1937 marks the year perfume heir Jean-Paul Guerlain was born... the baby boy who was to grow into the man who would be the fourth successor to the title of Master Perfumer at Maison Guerlain. It is alleged that Cachet Jaune - a Jacques Guerlain creation - was created as a gift for Jean-Paul's mother the very same year. Produced solely in an eau de cologne concentration and presented in the now-iconic watchface-style 'flacon montre' (later used to house a variety of Guerlain eaux de colognes), it is fascinating to discover that contemporary Guerlain perfumer Thierry Wasser and his assistant, Frederic Sacone have reprised Cachet Jaune for visitors to experience at the Guerlain boutique in Paris, in pure parfum form.
This astonishing carnation is underpinned by signature Guerlain florals (jasmine, iris and rose, which indeed feature heavily in the Guerlain DNA)... but a generous measure of musk at its core pulls the composition away from a resolutely feminine bouquet and gives rise to a coarser, more physical facet. These delightful components simmer over a classic Guerlain foundation comprising amber, vanilla and tonka.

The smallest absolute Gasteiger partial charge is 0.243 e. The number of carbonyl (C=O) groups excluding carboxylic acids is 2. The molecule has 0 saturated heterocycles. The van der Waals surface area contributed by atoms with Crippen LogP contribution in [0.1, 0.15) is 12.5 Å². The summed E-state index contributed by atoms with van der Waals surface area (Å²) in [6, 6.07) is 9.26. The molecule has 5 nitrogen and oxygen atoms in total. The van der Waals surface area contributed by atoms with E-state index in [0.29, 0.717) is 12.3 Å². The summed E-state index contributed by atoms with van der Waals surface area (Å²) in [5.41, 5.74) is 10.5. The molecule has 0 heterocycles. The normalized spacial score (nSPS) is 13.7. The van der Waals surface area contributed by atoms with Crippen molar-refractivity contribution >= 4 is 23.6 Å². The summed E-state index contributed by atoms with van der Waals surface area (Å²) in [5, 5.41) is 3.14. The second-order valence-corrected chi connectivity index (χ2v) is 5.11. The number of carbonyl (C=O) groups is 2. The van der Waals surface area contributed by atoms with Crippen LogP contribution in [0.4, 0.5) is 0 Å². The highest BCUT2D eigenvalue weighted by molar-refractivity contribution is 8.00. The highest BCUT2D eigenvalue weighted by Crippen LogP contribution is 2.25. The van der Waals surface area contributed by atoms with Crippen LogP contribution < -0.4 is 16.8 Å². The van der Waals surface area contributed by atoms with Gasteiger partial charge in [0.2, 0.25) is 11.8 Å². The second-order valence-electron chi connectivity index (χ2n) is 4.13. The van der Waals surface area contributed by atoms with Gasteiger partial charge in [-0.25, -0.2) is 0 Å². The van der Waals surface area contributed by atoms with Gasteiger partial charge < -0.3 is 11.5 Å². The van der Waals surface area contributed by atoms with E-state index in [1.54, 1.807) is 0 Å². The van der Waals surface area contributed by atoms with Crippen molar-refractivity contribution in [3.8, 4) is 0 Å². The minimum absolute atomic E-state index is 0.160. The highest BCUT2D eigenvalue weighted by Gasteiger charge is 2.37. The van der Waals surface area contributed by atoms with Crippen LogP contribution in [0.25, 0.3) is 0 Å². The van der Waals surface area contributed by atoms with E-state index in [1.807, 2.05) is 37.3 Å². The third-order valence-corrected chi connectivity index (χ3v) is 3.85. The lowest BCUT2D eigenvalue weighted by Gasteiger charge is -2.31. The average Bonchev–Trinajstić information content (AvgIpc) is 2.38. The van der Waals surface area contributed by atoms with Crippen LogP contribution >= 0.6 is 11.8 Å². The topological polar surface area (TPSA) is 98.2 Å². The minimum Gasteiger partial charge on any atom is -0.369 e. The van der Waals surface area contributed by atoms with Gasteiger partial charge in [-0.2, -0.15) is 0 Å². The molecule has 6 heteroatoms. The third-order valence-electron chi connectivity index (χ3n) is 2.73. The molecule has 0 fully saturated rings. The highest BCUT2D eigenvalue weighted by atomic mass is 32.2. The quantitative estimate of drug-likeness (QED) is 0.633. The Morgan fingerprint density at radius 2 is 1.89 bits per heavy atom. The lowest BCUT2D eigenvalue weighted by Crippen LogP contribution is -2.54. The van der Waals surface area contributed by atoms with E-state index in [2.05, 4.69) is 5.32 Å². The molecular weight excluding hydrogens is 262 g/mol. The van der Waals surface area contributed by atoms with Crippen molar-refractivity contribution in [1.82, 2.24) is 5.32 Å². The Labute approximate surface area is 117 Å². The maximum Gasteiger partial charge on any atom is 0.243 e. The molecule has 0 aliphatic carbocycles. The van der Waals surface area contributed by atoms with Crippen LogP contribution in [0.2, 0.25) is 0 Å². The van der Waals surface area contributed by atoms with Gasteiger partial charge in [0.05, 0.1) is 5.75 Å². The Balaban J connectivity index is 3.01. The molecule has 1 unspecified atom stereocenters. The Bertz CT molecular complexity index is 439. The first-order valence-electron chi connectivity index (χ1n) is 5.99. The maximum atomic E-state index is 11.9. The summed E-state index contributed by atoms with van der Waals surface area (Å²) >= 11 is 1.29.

After some hours, as the last remaining molecules of perfume evaporate from skin, I crave the sweet aromatic spiced floral aspects that were so abundant in the beginning. I long for those generous sunny hues that seduced my nose - as it did Jean-Paul's mother's - so many decades ago.
Such a pity that Cachet Jaune never appeared resurrected next to Vega and Sous le Vent in their most recent incarnations, as was originally intended. For lovers of carnation, and for those simply hankering for a unique olfactory snapshot of the 1930's, Cachet Jaune has it in spades.
Tomorrow's Review: Fleur Qui Meurt (1901)